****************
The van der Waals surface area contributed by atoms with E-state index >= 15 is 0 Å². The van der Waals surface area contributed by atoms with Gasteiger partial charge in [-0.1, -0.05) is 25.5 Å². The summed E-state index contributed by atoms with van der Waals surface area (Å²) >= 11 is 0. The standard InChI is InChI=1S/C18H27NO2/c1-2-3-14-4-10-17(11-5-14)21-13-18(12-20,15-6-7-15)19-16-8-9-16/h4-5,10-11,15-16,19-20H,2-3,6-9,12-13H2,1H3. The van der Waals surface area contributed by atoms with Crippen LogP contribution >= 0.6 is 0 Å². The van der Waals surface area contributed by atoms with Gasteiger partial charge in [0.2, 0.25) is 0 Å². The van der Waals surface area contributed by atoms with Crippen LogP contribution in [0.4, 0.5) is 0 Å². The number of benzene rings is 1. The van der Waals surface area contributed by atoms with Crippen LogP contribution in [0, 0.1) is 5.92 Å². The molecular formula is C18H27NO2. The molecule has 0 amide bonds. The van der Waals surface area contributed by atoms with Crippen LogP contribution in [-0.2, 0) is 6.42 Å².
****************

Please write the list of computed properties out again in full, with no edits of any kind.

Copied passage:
The van der Waals surface area contributed by atoms with E-state index >= 15 is 0 Å². The van der Waals surface area contributed by atoms with Gasteiger partial charge in [-0.1, -0.05) is 25.5 Å². The summed E-state index contributed by atoms with van der Waals surface area (Å²) >= 11 is 0. The standard InChI is InChI=1S/C18H27NO2/c1-2-3-14-4-10-17(11-5-14)21-13-18(12-20,15-6-7-15)19-16-8-9-16/h4-5,10-11,15-16,19-20H,2-3,6-9,12-13H2,1H3. The van der Waals surface area contributed by atoms with Crippen LogP contribution >= 0.6 is 0 Å². The van der Waals surface area contributed by atoms with Gasteiger partial charge in [0.2, 0.25) is 0 Å². The van der Waals surface area contributed by atoms with Crippen LogP contribution in [0.4, 0.5) is 0 Å². The number of benzene rings is 1. The van der Waals surface area contributed by atoms with Crippen LogP contribution in [0, 0.1) is 5.92 Å². The molecular formula is C18H27NO2. The molecule has 0 amide bonds. The van der Waals surface area contributed by atoms with Crippen LogP contribution in [-0.2, 0) is 6.42 Å².